If you have a fancy for jewelry you may easily count up a fortune on the persons of our belles. That set of diamonds, consisting of necklace, bracelet, brooch and ear-rings, is worth $8,500. The pearl set which adorns the maiden of sixteen, cost $1,845. The sprigs represent the buds of the cotton plant. The gold and diamond bracelet pap bought at $1,800; it is superbly set in black enamel and gold—now the favorite setting. The one with the stone cameo representing a Grace holding a delicate wreath over her head, is worth $1200. But the prettiest device is one mama selected on Broadway the other day; quite new! It is a massive gold rattlesnake with glistening scales of diamonds, sparkling like imprisoned sunshine. It may be worn as a girdle, or a necklace, or in five folds around the wrist as a bracelet. On the top of the head is a cluster of large diamonds; the eyes are brilliant rubies, and the sharp teeth are of gold. The price of this captivating creature was but $800. You may see a superb necklace of eighty-seven diamonds in gold festoons, that cost $1,300; and that fashionable bracelet of broad green enamel, bordered with diamonds, representing bows of ribbon confined with braided bands, studded with brilliant gems, was bought at $1500. The set of large sapphires, with diamonds clustering around them, confined by a rope of chased gold, was $2,140. The diamond ring which sparkles on that lady’s finger, of five and a half carats, is worth $1500; and the ear-rings set in black enamel, $1600 the pair. You may see, also, a new style of necklace, formed of a network of black enamel and diamonds, with pendant shafts of gold headed with gems; the price of this, with a corresponding brooch, was $1300 The set of larger diamonds are worth fifteen thousand dollars. The prevailing fancy this winter has been for coral sets, exquisitely wrought. Look at that magnificent rose colored set, representing Cupid embedded in flowers, and birds in the ear-rings hovering over the rich clusters of blossoms. Its price was $550.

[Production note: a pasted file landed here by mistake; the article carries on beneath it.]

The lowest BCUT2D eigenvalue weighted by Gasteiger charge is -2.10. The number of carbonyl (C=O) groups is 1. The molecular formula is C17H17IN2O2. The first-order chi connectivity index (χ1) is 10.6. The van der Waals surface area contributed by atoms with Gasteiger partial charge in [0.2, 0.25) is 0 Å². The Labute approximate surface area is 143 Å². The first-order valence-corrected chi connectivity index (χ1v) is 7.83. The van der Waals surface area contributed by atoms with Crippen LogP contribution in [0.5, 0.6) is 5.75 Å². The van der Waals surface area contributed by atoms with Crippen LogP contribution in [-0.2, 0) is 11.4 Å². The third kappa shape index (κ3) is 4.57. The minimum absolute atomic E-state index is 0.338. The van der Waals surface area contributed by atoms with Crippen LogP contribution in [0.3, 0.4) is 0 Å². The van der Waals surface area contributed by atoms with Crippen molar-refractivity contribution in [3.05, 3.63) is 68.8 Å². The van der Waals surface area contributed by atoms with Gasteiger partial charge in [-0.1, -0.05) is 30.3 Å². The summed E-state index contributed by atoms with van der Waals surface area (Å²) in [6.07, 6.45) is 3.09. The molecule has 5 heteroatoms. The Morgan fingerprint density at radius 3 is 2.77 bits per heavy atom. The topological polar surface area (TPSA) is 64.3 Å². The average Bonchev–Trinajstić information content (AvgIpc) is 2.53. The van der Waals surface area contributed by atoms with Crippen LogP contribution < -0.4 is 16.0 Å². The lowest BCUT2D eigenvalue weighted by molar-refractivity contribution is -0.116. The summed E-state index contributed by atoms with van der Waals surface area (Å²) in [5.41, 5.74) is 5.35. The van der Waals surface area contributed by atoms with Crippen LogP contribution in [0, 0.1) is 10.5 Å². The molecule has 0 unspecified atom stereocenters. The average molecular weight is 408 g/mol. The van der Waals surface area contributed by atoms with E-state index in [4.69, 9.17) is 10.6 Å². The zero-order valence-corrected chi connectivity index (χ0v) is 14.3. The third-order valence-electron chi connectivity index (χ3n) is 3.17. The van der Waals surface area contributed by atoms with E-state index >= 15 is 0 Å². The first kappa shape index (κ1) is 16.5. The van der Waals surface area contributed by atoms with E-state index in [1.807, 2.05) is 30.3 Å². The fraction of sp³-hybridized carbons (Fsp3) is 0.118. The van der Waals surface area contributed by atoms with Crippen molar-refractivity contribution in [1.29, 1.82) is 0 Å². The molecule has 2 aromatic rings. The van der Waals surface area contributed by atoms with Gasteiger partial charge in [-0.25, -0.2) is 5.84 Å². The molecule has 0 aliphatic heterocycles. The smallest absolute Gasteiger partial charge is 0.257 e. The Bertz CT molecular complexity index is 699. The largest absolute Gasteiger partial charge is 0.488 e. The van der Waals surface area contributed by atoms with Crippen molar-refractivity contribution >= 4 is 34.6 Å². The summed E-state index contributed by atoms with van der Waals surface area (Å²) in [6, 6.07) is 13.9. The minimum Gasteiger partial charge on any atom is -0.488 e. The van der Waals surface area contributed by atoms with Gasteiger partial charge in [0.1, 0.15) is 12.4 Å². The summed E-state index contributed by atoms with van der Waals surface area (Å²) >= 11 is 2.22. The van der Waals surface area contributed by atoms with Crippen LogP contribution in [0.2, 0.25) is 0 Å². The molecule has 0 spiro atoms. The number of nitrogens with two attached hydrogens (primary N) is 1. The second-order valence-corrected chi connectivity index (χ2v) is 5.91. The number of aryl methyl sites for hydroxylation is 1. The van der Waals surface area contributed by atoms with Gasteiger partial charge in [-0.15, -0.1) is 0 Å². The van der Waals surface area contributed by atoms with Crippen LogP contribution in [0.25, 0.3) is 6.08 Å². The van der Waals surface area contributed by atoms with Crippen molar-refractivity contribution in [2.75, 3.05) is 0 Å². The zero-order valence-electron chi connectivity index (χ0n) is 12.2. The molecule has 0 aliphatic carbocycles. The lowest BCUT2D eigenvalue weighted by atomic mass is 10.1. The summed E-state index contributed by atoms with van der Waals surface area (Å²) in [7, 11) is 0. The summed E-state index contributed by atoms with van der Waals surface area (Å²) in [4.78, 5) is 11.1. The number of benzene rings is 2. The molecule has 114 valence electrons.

You have perhaps seen B.’s gold tea set—consisting of tea urn, tea and coffee pots, sugar bowl and cream pitcher, with twelve cups, saucers, and spoons—for $15,000. Or the gold dinner set, with fish, crumb and pie knives, preserve spoons, fruit basket, grape scissors, sugar tongs, and eighteen knives and forks for only $1,000. We do not yet use gold very generally, but if you take tea with Mrs. A__, she will show you a new tea set of six pieces worth $800—which was hung on her Christmas tree, and point you to a silver epergne with four branches, for the centre of her table, that cost $600; you will have water or lemonade handed you in a tankard and goblet of richly chased silver, on a slaver to match, of the finest workmanship, representing vintage scenes—price $335; and before you leave, the lady will ask your admiration for her last present of two paintings on porcelain—one representing Rubens’ Children, the other by Corfalis—a Festival of Artists—for which the connoisseur is to pay $325.